Hart: We have several labs in which we are investigating the effects of psycho active drug use in humans. The residential labs specifically allows us greater control it’s a laboratory in which we could, we can monitor our participants 24 hours a day and experimenters have little or no actions and so it allows us to monitor the best we can more naturalistic behavior. So we monitor participants via cameras, microphones, and online computer systems and in that way we don’t get in the way or we don’t, we can then discover we can then discover perhaps new behaviors that may occur. Typically in the residential lab participants are on a daily schedule in which they work, work for 8 hours a day and work being defined as they complete various cognitive test batteries, they complete subjective move scales of course they have, they are physiologically monitors through out the day. So they will do that for about 8 hours and of course they will also have breaks in between those various work periods or work task battery periods and then after that 8 hour period they will have access to social activities like video tape movies, video games, and they can also interact with other participants. So we try to make it, we try to model what happens in the real world when people are working 9 to 5 shifts or so.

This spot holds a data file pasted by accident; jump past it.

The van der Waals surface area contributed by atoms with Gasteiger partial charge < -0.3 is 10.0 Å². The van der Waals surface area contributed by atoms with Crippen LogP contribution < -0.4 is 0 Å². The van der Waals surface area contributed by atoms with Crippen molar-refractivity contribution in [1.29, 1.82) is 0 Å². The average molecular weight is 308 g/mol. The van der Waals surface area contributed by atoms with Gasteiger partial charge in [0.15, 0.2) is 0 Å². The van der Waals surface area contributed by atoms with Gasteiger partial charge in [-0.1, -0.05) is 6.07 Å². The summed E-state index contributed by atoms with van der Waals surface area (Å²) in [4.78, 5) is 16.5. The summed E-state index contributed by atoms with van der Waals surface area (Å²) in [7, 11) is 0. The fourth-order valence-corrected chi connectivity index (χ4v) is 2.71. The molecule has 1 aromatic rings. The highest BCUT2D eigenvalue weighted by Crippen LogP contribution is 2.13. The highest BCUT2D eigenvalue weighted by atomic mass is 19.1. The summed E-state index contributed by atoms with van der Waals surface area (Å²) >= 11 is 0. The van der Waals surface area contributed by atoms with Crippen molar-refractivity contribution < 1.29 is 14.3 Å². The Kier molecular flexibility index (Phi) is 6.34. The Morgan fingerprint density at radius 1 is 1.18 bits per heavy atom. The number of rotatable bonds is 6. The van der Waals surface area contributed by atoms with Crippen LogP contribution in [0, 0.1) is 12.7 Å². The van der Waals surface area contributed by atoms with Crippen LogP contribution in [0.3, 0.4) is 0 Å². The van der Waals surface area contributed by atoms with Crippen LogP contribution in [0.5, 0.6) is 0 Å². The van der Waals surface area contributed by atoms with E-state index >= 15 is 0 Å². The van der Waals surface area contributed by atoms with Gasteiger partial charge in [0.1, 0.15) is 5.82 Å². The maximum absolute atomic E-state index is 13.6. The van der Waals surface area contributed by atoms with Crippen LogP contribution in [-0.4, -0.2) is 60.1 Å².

Question: Are there benefits to using drugs at work?